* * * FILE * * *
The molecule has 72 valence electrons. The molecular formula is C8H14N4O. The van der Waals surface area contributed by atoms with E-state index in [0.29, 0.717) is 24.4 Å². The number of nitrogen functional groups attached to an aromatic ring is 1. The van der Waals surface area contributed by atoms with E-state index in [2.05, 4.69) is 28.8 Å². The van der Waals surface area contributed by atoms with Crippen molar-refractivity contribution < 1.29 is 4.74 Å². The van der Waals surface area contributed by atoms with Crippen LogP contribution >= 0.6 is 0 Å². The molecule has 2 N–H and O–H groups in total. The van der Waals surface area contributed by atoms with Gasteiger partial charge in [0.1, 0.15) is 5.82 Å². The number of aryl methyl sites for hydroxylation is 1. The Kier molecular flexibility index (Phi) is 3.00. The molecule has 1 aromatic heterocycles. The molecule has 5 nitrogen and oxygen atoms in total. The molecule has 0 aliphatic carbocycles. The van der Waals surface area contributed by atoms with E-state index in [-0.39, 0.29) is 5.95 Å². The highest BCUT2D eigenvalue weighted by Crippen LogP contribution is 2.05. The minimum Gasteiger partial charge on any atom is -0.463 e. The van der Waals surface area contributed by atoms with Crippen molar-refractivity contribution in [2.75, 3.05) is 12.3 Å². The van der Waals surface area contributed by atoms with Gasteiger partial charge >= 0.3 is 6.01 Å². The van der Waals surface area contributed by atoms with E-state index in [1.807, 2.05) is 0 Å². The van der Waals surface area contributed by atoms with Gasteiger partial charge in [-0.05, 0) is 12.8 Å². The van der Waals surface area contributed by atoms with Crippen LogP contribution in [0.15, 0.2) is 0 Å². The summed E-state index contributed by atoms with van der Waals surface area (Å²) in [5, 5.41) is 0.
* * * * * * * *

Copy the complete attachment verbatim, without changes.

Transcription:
The molecule has 72 valence electrons. The molecular formula is C8H14N4O. The van der Waals surface area contributed by atoms with E-state index in [0.29, 0.717) is 24.4 Å². The number of nitrogen functional groups attached to an aromatic ring is 1. The van der Waals surface area contributed by atoms with E-state index in [2.05, 4.69) is 28.8 Å². The van der Waals surface area contributed by atoms with Crippen molar-refractivity contribution < 1.29 is 4.74 Å². The van der Waals surface area contributed by atoms with Crippen LogP contribution >= 0.6 is 0 Å². The molecule has 2 N–H and O–H groups in total. The van der Waals surface area contributed by atoms with Gasteiger partial charge in [0.1, 0.15) is 5.82 Å². The number of aryl methyl sites for hydroxylation is 1. The Kier molecular flexibility index (Phi) is 3.00. The molecule has 1 aromatic heterocycles. The molecule has 5 nitrogen and oxygen atoms in total. The molecule has 0 aliphatic carbocycles. The van der Waals surface area contributed by atoms with E-state index in [-0.39, 0.29) is 5.95 Å². The highest BCUT2D eigenvalue weighted by Crippen LogP contribution is 2.05. The minimum Gasteiger partial charge on any atom is -0.463 e. The van der Waals surface area contributed by atoms with Crippen molar-refractivity contribution in [2.75, 3.05) is 12.3 Å². The van der Waals surface area contributed by atoms with Gasteiger partial charge >= 0.3 is 6.01 Å². The van der Waals surface area contributed by atoms with E-state index in [1.807, 2.05) is 0 Å². The van der Waals surface area contributed by atoms with Gasteiger partial charge in [-0.05, 0) is 12.8 Å². The van der Waals surface area contributed by atoms with Crippen LogP contribution in [0.15, 0.2) is 0 Å². The summed E-state index contributed by atoms with van der Waals surface area (Å²) in [5, 5.41) is 0.